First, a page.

So, yesterday I decked. And it sucked.
I was lucky, I was only at about 3 metres and my head missed all the rocks on the floor. Granted, I was quite unlucky when I ran out of good holds, got pumped, fell, ripped my gear and landed on my back, but you have to look for the positives.
It was my own fault really. I was exploring a new route on a new crag, and ran out of positive holds within a couple of moves, but I carried on regardless, hoping to reach easier ground. When that didn’t happen, I made some sketchy moves to my left, to try and reach a ledge at the side of the face and make my way down.
Obviously, my plan didn’t work. When I fell, the cam at my waist height failed, and I was too far to the left of my previous gear for it to have any effect.
What happened next was a loud thud, lot of wheezing, a lot of lying on the floor, and a lot of “It’s wheeeeeeze fine, I’m wheeeeeeeeze just wheeeeeeeze winded.”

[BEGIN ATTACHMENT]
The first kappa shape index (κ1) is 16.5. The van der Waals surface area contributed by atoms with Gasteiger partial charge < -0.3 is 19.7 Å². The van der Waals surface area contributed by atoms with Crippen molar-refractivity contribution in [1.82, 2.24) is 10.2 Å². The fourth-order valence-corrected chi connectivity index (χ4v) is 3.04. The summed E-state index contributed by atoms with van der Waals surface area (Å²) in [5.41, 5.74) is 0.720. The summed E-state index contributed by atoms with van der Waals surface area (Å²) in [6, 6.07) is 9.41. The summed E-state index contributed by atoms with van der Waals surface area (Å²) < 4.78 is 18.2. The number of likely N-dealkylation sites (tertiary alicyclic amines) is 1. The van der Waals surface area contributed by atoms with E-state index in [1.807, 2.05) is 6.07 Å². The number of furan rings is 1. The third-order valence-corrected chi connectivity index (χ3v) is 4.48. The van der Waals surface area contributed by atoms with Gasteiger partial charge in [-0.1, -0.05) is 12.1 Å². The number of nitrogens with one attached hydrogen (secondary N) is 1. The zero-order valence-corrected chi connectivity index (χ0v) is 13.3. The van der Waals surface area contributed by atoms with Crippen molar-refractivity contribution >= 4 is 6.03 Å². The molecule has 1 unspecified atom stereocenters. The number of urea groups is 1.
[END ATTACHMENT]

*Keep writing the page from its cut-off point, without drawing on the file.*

I wasn’t just winded, but a few days of Co-Codamol, and liberal doses of lying on the sofa, I’ll be fine.
The experience taught me a couple of things, which, as everyone I’ve seen so far has told me, is the upside of being in intense pain.
The first, and possibly most obvious, is that when onsighting at a new crag, a helmet is probably wise. Like I said, my head escaped unscathed, but it took a while for the colour to return to me shaken belayers face. Apparently I was only a couple of inches away from a cracked cranium.
The second is that if you own a shiny new bouldering mat, and you’re going to explore a new trad crag, you may as well put it in the car. It’s a great excuse to get it dirty. And since you’ve put it in the car, you may as well take it up to the crag. And it would seem silly to bring it that far and not put it at the bottom of the route.
There always will be debate about the ethics of bouldering mats and trad climbing, but I’m sold on the idea. Helmets, too, will be the subject of disagreement for as long as they exist. As a mountain biker and cycle-commuter in the city before I started climbing, I would never have dreamed of heading out on the road or trail without a lid. So why, then, was I happy to head into the vertical unknown, not knowing how loose the rock was, how easy the moves or how plentiful the gear placements? I don’t know. What I do know is that I’m unlikely to be making the same mistake again.
Not for a while anyway.